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You want to get big biceps and you want them fast. Training a body part more often will make it grow faster right? Here’s what you want to know.
Training biceps lightly every day is not a problem but also won’t result in much growth. 2-3 bicep workouts a week with moderate to high intensity provides the best balance between muscle growth and recovery. High intensity workouts every day can be detrimental.
Why is more not better and what can you do to optimize the growth of your biceps? Keep reading below to find out.
Can You Train Biceps Every day?
You have to use pretty much all of your muscles every day. There is nothing wrong with that and it’s necessary to maintain a basic level of muscle mass and central nervous system control. If you’ve ever had an arm or leg in a cast for a few weeks, you know that the muscle in that body part has getting a lot smaller at the end.
So normal use of any muscle every day is not a problem. However, we’re not talking about normal use here, we’re talking about training. Said simply, training is using a muscle to beyond what is normal for the purpose of letting it get used to use beyond normal. Doing this is a signal for the body to make the muscle bigger and/or stronger.
However, muscle growth doesn’t actually happen when you lift weights, it happens after. Yes a muscle might look bigger after a good training session but this is temporary. It’s just extra blood being sent to the muscle which gives it a fuller appearance.
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What happens in practice when you ask a muscle to do something beyond what it’s used to is that the muscle fibers start breaking down or get damaged. This is a normal process and nothing to be scared of but you should be aware of it.
The damage to the muscle fibers activates different processes in your body that repair the muscles. This repair process is actually what grows the muscle. The body fuses two ends of a muscle fibre together with new protein which is what adds mass.
This is a process that doesn’t happen immediately and takes a while. The more damage you did by training, the longer the recovery process takes. How quickly your body recovers also depends on; age, gender, diet, sleep, other activity and hormone levels.
In general, it takes about 24 hours after a light workout for the muscle to recover. For more intense workouts 2 or 3 days is expected but if you went really hard, even longer is possible. If you train a muscle before you’re fully recovered, there is a good chance the result is actually detrimental.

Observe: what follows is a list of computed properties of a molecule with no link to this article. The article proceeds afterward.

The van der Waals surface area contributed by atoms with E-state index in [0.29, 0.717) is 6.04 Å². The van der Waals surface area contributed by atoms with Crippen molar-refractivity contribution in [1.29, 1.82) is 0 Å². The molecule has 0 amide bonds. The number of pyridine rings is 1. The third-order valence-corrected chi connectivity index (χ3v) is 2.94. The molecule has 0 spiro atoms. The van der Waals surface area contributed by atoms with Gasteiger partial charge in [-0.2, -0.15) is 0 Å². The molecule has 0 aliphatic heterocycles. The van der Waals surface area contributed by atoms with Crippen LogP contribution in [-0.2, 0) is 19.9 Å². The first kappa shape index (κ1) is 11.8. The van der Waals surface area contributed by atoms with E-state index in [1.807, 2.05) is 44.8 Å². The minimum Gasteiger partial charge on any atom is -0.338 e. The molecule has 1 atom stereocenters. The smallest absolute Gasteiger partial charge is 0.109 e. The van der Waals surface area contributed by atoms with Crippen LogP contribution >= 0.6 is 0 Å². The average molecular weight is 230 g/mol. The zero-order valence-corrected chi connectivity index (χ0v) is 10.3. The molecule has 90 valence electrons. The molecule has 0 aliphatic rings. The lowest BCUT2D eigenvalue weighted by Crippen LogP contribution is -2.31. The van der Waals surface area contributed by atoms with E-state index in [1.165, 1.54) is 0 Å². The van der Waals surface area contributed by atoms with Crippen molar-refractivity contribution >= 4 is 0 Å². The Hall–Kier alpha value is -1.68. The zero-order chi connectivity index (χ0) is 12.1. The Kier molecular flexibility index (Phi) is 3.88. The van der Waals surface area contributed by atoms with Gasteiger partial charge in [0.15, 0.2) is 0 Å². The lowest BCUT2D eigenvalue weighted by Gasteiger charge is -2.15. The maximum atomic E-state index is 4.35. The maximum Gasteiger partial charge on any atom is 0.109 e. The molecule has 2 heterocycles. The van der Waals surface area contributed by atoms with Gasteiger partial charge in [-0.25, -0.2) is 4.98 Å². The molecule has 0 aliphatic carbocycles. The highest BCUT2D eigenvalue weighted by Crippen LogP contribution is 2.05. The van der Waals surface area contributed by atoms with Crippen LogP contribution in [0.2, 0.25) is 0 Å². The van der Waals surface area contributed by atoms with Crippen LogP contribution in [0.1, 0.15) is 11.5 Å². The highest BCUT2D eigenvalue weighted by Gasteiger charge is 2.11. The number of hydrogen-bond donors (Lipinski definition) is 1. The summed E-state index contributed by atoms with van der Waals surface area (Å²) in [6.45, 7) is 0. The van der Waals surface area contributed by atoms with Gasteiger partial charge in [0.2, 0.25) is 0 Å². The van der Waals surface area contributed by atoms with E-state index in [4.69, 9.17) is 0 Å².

That said, smaller muscles tend to recover faster than larger muscles. While very visible, biceps are generally not that big if you compare it to muscles like the gluten, quads, etc. So while for larger muscles 2 training sessions a week is enough, for arms you can get away with three times a week. That is if you work them out at moderate to high intensity.
Lifting 1 kg 10 times a day is not going to be a problem to do every day. Doing 100 barbell curls with 50 kg is not something you’ll be able to do that often. However, the latter workout is going to create more muscle growth done once a week than the first one done every day.
Suggested: Optimal amount of biceps sets for growth
Can you work out your biceps every day? Yes, even with moderate intensity you’ll be able to do a workout every day. However, the questions are, 1. Is it effective? 2. For how long?
It’s probably not effective to work out your biceps or any other muscles every day and might even be detrimental. And you won’t be able to do it for a long period of time. A week? Probably. Two months? Probably not without issues.
Potential Problems Training Biceps Every day
So it largely depends on the intensity you train your biceps with if it’s a problem. However, by training a muscle every day without breaks, can lead to certain injuries and might not even give you the result you want.
For biceps, training three times a week is enough as long as you use moderate to high intensity. More workouts than that is a bit of a waste of time that could be used to train other things. Besides not getting any more muscle growth, there are actually a few other problems with training your biceps every day without breaks;
- You could get weaker: If a muscle is not recovered properly, it can’t produce as much force
- Joint and/or tendon pain: Tendons and joints don’t get a lot of blood flow compared to muscles. That means they get less nutrients and this means longer recovery time. Even if your muscles would keep up, your joints and tendons might not.